Or is it?
Samina Malik, self-described “lyrical terrorist”, yesterday became the first women sentenced under the Terrorism Act. Found guilty last month of collecting materials “useful to a person committing or preparing an act of terrorism”, including original poetry with titles such as How to Behead and The Living Martyrs, the 23-year-old West Londoner was given a suspended jail sentence, during which time she will be required to undertake supervised community service for 18 months.
Malik finds herself at the centre of an argument between free speech advocates and law enforcement entrusted with the responsibility of protecting the public from articulated threats. Frankly, it’s difficult to side with either camp without some uneasiness. The sentiments displayed in Malik’s poetry are quite reprehensible, but her freedom to express them is protected by law. Her offence has been described as a “thought crime”, but surely her poems are too loathsome to dismiss as simply “silly thoughts”?
The tricky part is in delineating the lines between the two views, a balancing act that it seems nearly impossible to assess without a little hindsight. If the government had not prosecuted Malik and she had perpetrated some terrible violence, we would be wondering why nothing was done to prevent her. If she had been allowed to go on scribbling hate-filled poetry, the government leaving her to it, and never acted on her sentiments, there’d be no argument about her: she and her poetry would remain unknown. Or perhaps with time and maturity she would eventually grow out of what has, perhaps rightly, been referred to as her nihilism and create verses that contributed something more productive to the dialogue about the experiences of being a Muslim woman in a hypervigilant free society.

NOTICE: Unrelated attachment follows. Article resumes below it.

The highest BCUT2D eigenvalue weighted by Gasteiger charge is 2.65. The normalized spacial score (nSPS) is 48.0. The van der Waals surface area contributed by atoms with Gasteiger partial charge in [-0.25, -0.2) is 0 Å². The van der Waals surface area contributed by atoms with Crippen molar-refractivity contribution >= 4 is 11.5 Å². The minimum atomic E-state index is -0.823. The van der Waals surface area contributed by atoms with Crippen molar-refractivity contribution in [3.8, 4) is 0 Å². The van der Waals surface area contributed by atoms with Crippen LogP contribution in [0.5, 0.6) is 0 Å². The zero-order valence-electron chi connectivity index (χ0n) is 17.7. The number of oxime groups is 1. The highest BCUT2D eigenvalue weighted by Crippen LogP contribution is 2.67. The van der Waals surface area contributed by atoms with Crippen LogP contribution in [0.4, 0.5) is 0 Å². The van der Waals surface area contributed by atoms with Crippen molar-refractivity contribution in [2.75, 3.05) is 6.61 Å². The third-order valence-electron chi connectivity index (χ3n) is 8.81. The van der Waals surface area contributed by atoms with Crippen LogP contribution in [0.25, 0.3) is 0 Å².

What do you think, Londonist readers? Was Malik guilty of anything other than bad – and offensive – writing?
Image of free-speech haven Speakers’ Corner courtesy of Simon Scott’s Flickr photostream